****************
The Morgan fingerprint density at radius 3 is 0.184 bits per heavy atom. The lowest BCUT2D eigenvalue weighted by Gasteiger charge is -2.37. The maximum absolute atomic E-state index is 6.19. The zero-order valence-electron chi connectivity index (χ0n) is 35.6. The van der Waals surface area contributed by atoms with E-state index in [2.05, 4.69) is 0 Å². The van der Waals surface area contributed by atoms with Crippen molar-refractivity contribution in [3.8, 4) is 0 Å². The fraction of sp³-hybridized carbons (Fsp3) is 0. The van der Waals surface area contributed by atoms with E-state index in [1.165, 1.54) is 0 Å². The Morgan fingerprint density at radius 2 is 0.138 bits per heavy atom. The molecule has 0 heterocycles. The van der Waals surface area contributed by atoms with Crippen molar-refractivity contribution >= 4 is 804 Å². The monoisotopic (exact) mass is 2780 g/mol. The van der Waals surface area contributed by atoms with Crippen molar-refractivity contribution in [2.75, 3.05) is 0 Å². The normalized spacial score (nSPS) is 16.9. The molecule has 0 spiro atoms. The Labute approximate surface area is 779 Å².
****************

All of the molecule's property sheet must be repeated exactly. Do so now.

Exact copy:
The Morgan fingerprint density at radius 3 is 0.184 bits per heavy atom. The lowest BCUT2D eigenvalue weighted by Gasteiger charge is -2.37. The maximum absolute atomic E-state index is 6.19. The zero-order valence-electron chi connectivity index (χ0n) is 35.6. The van der Waals surface area contributed by atoms with E-state index in [2.05, 4.69) is 0 Å². The van der Waals surface area contributed by atoms with Crippen molar-refractivity contribution in [3.8, 4) is 0 Å². The fraction of sp³-hybridized carbons (Fsp3) is 0. The van der Waals surface area contributed by atoms with E-state index in [1.165, 1.54) is 0 Å². The Morgan fingerprint density at radius 2 is 0.138 bits per heavy atom. The molecule has 0 heterocycles. The van der Waals surface area contributed by atoms with Crippen molar-refractivity contribution >= 4 is 804 Å². The monoisotopic (exact) mass is 2780 g/mol. The van der Waals surface area contributed by atoms with Crippen molar-refractivity contribution in [2.75, 3.05) is 0 Å². The normalized spacial score (nSPS) is 16.9. The molecule has 0 spiro atoms. The Labute approximate surface area is 779 Å².